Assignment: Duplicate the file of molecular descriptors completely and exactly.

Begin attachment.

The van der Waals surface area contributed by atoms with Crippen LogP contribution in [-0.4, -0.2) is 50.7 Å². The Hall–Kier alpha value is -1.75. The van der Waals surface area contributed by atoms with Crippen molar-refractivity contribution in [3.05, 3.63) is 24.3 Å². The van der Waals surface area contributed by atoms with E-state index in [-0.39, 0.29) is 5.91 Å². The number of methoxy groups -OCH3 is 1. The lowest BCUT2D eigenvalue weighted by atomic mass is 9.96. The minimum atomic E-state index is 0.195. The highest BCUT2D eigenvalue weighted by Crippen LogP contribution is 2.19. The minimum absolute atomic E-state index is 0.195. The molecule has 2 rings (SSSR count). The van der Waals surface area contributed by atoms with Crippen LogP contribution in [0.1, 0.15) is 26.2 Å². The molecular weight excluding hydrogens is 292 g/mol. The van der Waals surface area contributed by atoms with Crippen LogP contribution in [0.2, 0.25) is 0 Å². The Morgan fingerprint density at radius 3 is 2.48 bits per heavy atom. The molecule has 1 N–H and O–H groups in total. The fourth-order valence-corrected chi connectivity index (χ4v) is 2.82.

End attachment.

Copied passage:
The van der Waals surface area contributed by atoms with Crippen LogP contribution in [-0.4, -0.2) is 50.7 Å². The Hall–Kier alpha value is -1.75. The van der Waals surface area contributed by atoms with Crippen molar-refractivity contribution in [3.05, 3.63) is 24.3 Å². The van der Waals surface area contributed by atoms with E-state index in [-0.39, 0.29) is 5.91 Å². The number of methoxy groups -OCH3 is 1. The lowest BCUT2D eigenvalue weighted by atomic mass is 9.96. The minimum atomic E-state index is 0.195. The highest BCUT2D eigenvalue weighted by Crippen LogP contribution is 2.19. The minimum absolute atomic E-state index is 0.195. The molecule has 2 rings (SSSR count). The van der Waals surface area contributed by atoms with Crippen LogP contribution in [0.1, 0.15) is 26.2 Å². The molecular weight excluding hydrogens is 292 g/mol. The van der Waals surface area contributed by atoms with Crippen LogP contribution in [0.2, 0.25) is 0 Å². The Morgan fingerprint density at radius 3 is 2.48 bits per heavy atom. The molecule has 1 N–H and O–H groups in total. The fourth-order valence-corrected chi connectivity index (χ4v) is 2.82.